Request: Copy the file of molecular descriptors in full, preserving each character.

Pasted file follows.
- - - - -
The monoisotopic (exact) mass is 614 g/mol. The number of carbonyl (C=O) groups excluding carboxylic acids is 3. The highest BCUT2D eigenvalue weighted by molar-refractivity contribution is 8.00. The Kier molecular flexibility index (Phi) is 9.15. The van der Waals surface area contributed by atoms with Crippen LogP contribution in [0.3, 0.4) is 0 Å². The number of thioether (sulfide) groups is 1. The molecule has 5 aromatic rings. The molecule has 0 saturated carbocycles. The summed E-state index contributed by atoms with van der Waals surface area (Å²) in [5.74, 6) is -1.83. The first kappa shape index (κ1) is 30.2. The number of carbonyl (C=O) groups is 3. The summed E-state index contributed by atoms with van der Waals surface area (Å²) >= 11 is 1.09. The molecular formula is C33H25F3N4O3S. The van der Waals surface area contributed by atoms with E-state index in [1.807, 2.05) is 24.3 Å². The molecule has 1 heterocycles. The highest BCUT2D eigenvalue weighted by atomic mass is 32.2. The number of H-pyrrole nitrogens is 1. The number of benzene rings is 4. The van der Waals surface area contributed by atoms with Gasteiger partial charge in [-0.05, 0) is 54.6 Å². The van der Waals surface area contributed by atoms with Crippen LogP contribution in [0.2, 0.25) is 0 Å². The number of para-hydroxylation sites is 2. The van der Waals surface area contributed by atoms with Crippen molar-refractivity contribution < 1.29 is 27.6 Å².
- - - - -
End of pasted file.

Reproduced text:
The monoisotopic (exact) mass is 614 g/mol. The number of carbonyl (C=O) groups excluding carboxylic acids is 3. The highest BCUT2D eigenvalue weighted by molar-refractivity contribution is 8.00. The Kier molecular flexibility index (Phi) is 9.15. The van der Waals surface area contributed by atoms with Crippen LogP contribution in [0.3, 0.4) is 0 Å². The number of thioether (sulfide) groups is 1. The molecule has 5 aromatic rings. The molecule has 0 saturated carbocycles. The summed E-state index contributed by atoms with van der Waals surface area (Å²) in [5.74, 6) is -1.83. The first kappa shape index (κ1) is 30.2. The number of carbonyl (C=O) groups is 3. The summed E-state index contributed by atoms with van der Waals surface area (Å²) >= 11 is 1.09. The molecular formula is C33H25F3N4O3S. The van der Waals surface area contributed by atoms with E-state index in [1.807, 2.05) is 24.3 Å². The molecule has 1 heterocycles. The highest BCUT2D eigenvalue weighted by atomic mass is 32.2. The number of H-pyrrole nitrogens is 1. The number of benzene rings is 4. The van der Waals surface area contributed by atoms with Gasteiger partial charge in [-0.05, 0) is 54.6 Å². The van der Waals surface area contributed by atoms with Crippen LogP contribution in [0.2, 0.25) is 0 Å². The number of para-hydroxylation sites is 2. The van der Waals surface area contributed by atoms with Crippen molar-refractivity contribution < 1.29 is 27.6 Å².